The 1977 New York City blackout is the star of Rutgers University history professor and author James Goodman’s Blackout, which documents the event before, during and after it happened, and how it effected a variety of city residents. Covering the good, the bad and the ugly, Goodman shows us in a jarring blow-by-blow style just how New Yorkers handled a long and dark night of the collective soul.
From the employees and management at Con-Ed who refused to take responsibility until they were left with no other excuses, to the city’s Mayor, police and fire responders, to the people on the streets, the author takes us on a journey into the darker side of a city and the behavior of its inhabitants. Looters and petty thieves have their heyday as store owners struggle to protect their property. Fires break out across the city, the result of bored and violent arsonists and vandals. Police struggle between trying to take control and trying to avoid total chaos. And the power company players cross their fingers and pray that it was lightning that caused this tragic crisis and not their own errors…
In a jarring style that reminded me of the old “Dragnet,” with short, punchy sentences and phrases describing the events that took place as the night crept on, Goodman really offers the reader a sense of being there out on the streets with glass breaking and storefronts burning and people yelling and screaming, in both pain and pleasure, as the blackout took its toll on a city unprepared. At times this style becomes a nuisance, as when we long to really get into the narrative’s flow and stay with a certain person’s experience. Instead, we are jerked around as if we, too, were out on the dark city street trying to stay alive and get home in one piece. While Goodman’s quick-draw talent for telling what happened is unique, it really put me off at times when I truly sought to understand the emotions and concerns of individuals on a deeper level.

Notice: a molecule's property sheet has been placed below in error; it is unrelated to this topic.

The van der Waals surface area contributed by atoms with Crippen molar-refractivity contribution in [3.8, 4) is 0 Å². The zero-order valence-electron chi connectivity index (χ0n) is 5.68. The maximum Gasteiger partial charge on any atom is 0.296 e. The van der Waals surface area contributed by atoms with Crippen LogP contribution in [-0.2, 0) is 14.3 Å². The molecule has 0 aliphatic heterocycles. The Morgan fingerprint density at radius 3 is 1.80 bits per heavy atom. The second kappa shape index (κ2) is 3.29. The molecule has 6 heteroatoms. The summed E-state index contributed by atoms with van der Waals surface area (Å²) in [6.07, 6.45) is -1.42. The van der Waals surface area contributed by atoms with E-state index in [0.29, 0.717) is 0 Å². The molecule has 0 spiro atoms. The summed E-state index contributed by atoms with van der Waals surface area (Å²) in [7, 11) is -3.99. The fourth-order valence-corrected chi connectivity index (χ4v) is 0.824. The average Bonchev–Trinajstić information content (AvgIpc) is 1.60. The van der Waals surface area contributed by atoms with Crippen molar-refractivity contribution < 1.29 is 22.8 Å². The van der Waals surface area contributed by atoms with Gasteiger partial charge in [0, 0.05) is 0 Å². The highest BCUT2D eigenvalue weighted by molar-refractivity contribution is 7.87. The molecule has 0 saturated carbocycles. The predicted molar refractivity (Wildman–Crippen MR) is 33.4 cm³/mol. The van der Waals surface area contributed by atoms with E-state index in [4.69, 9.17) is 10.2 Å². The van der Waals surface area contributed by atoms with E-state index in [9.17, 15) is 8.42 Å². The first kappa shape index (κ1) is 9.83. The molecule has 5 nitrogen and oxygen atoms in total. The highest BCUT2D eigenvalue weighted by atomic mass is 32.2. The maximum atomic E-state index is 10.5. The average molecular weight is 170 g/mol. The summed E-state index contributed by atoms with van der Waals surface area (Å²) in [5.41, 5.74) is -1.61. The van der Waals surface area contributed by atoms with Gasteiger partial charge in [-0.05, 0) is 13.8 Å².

Blackout is still an exciting read, filled with stories of heroism, violence, rage and sheer stupidity (lots of sheer stupidity) as humans struggle to deal with the primal state of being in the dark. Goodman succeeds at showing how the simple act of the power going out serves as a catalyst for the complete and utter de-evolution of the human species, making the reader wonder just how capable we are of handling even bigger tragedies with grace, humanity and compassion.